RealTime IT News

What Does The Gates Retirement Really Mean?

A Microsoft without Bill Gates seems almost unimaginable for those who have grown up with the personal computing industry, but the day was inevitable. Even Bill Gates can't stop time, although the Vista team probably wishes he could.

The indifference from Wall Street, reflected in almost no real movement in Microsoft's stock, is perhaps most telling that the man who once terrorized the software industry by his mere existence has become less fearsome.

"The press is going to write about this, but I don't think Gates stepping away is that big a deal in terms of business impact," IDC senior research analyst Richard Shim told internetnews.com. "If Steve Jobs said he was going to leave Apple, that would be huge because he makes a lot of the decisions. Gates' last big development decision was probably Windows 95."

That's not to say Gates is a non-entity within the company, but it was clear in the Time magazine article from this past January where he, his wife Melinda and singer Bono were voted Persons of the Year, that his heart is elsewhere, namely, his charitable foundation.

"It's hard to predict, but I'm guessing Gates will be more than happy to relinquish some authority in the near-term to [Ray] Ozzie," said Dwight Davis, vice president of Summit Strategies. "Gates has some other areas of interest, and I'm sure he's not going to turn into a wallflower. If he thinks something stupid is being, done he'll say so. And Ray Ozzie is not stupid, either."

Michael Silver, research director for Gartner Group, agreed that fresh eyes were needed to tackle the problems facing Microsoft. "Switching at this point and having a company less identified with him and someone to take a fresh look at Windows Live and Office Live and look at the competition like Google may be helpful for them in the long run. It's possible he recognized that, but also he's getting to the point where he wanted to do other things," he said.

"Bill had indicated some time ago he was going to transition out of the company in this timeframe," said Rob Enderle, principal analyst for The Enderle Group. "It?s time, his interests have moved to other things and he really didn?t have the skills to be the Chief Architect in the current decade anyway."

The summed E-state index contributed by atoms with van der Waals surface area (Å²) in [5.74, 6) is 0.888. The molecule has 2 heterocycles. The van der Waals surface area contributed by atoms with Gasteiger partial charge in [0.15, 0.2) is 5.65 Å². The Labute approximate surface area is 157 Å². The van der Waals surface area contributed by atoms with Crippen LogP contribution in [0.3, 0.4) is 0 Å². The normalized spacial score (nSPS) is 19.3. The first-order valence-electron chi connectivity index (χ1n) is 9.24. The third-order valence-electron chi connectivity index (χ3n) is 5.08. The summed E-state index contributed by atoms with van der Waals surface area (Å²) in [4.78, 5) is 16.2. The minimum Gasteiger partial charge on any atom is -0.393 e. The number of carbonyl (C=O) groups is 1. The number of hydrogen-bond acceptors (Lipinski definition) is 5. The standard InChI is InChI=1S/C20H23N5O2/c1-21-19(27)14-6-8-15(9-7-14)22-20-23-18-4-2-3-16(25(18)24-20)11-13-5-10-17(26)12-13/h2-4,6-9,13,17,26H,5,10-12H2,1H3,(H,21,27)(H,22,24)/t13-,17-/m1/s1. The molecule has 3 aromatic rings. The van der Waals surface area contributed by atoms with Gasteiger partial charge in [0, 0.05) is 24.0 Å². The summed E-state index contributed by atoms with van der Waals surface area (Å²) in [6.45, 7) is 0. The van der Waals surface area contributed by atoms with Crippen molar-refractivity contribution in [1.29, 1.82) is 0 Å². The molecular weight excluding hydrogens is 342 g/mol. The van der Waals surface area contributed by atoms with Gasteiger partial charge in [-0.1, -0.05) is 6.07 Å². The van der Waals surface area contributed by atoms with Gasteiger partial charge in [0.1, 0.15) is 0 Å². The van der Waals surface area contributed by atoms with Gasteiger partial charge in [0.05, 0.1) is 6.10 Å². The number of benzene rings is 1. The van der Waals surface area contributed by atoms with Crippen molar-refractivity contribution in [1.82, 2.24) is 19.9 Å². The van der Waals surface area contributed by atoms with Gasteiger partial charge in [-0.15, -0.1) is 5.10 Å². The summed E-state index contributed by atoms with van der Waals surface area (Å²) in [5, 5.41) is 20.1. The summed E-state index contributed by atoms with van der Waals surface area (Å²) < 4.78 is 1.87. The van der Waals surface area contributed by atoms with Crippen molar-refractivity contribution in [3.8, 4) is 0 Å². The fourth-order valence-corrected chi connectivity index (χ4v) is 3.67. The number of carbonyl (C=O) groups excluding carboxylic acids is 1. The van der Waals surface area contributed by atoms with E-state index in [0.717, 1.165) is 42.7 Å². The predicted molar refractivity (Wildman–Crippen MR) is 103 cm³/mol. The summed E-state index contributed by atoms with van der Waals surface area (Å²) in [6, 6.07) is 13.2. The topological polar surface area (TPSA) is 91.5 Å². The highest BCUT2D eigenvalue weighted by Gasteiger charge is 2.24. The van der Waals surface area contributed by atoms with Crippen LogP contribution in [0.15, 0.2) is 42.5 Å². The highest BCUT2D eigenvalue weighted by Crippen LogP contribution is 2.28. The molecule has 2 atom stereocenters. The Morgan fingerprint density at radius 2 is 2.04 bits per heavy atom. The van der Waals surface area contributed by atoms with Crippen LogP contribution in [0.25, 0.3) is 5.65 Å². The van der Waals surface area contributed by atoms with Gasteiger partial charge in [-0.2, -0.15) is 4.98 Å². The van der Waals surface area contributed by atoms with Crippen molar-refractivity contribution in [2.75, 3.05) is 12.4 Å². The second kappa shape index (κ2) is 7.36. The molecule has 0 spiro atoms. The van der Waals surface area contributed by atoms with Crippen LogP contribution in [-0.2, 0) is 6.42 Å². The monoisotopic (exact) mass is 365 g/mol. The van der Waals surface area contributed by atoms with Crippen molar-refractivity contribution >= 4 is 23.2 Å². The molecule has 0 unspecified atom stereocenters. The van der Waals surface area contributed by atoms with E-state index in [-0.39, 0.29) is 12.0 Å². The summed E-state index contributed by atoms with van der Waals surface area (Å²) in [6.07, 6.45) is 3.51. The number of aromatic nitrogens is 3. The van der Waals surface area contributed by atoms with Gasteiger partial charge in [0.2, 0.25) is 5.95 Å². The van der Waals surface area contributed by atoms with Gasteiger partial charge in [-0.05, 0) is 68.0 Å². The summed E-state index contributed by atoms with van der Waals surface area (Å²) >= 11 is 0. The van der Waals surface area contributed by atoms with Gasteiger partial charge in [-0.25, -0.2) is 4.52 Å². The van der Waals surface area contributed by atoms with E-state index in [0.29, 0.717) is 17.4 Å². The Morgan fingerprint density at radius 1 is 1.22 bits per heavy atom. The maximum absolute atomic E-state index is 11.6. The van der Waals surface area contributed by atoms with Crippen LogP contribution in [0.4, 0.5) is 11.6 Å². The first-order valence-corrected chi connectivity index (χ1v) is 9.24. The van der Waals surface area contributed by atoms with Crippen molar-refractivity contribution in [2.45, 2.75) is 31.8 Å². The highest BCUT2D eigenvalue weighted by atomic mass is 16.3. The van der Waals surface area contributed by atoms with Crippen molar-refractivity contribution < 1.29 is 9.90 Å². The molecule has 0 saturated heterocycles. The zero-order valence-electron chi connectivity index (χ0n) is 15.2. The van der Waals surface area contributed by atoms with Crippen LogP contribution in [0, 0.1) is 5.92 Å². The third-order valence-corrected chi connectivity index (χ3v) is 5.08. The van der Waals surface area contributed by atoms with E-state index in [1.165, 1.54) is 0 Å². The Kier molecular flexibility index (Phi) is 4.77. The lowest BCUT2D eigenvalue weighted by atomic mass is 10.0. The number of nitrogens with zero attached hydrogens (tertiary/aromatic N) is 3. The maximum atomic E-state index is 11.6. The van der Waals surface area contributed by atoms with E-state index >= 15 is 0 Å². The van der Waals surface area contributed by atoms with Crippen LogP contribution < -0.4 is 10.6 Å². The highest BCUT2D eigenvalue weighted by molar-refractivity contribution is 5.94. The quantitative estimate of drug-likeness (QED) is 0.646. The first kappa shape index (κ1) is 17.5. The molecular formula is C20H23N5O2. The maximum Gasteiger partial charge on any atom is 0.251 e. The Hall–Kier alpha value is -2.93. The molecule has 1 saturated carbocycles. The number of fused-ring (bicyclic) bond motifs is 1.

What seems to be in agreement among the industry watchers is that Microsoft is losing its relevancy in the industry. The buzzwords of the Internet in 2006 ? Web 2.0, RSS, Blogs, Ajax ? were not Microsoft creations.

"The challenge facing Microsoft is so large, they really need to reinvent themselves in the Web era," said Mitch Kapor of the The Open Source Application Foundation and long-time Ozzie acquaintance. "They have these monopoly positions and vast amounts of money, but strategically, if they don't reinvent themselves, they will become irrelevant."

Silver discounts this. "When were they ever an innovative force? They were late to the Internet, they didn't have the first spreadsheet, didn't have the first word processor, NT 4 was basically OS/2 with a different interface. What they have always done is take the best the world has to offer and put their spin on it," he said.

Several of the people we spoke to think Ozzie was what Microsoft really wanted when it acquired Groove Networks last year. Whether or not it was to have him replace Gates is the only question on their minds. "I'm sure somewhere that was somewhere on their minds, I don't know if it was foreground or background, but it had to be somewhere in that territory," said Kapor.

"Groove was a strange product acquisition. Everybody raves about it but nobody uses it. I think they bought Groove to get Ray Ozzie, maybe not for this role but to get him," said Greg DeMichillie of Directions on Microsoft.

But while products like Office Live and Vista face problems today, Ray Ozzie needs to look down the road and not be dealing with those problems. "The stuff that's baked in terms of Windows and Office, hopefully that's not something he has to worry about. Hopefully he can be the visionary he has to be. Investments that need to come to fruition in five years need to start today," said Silver.

Dave Needle contributed to this report.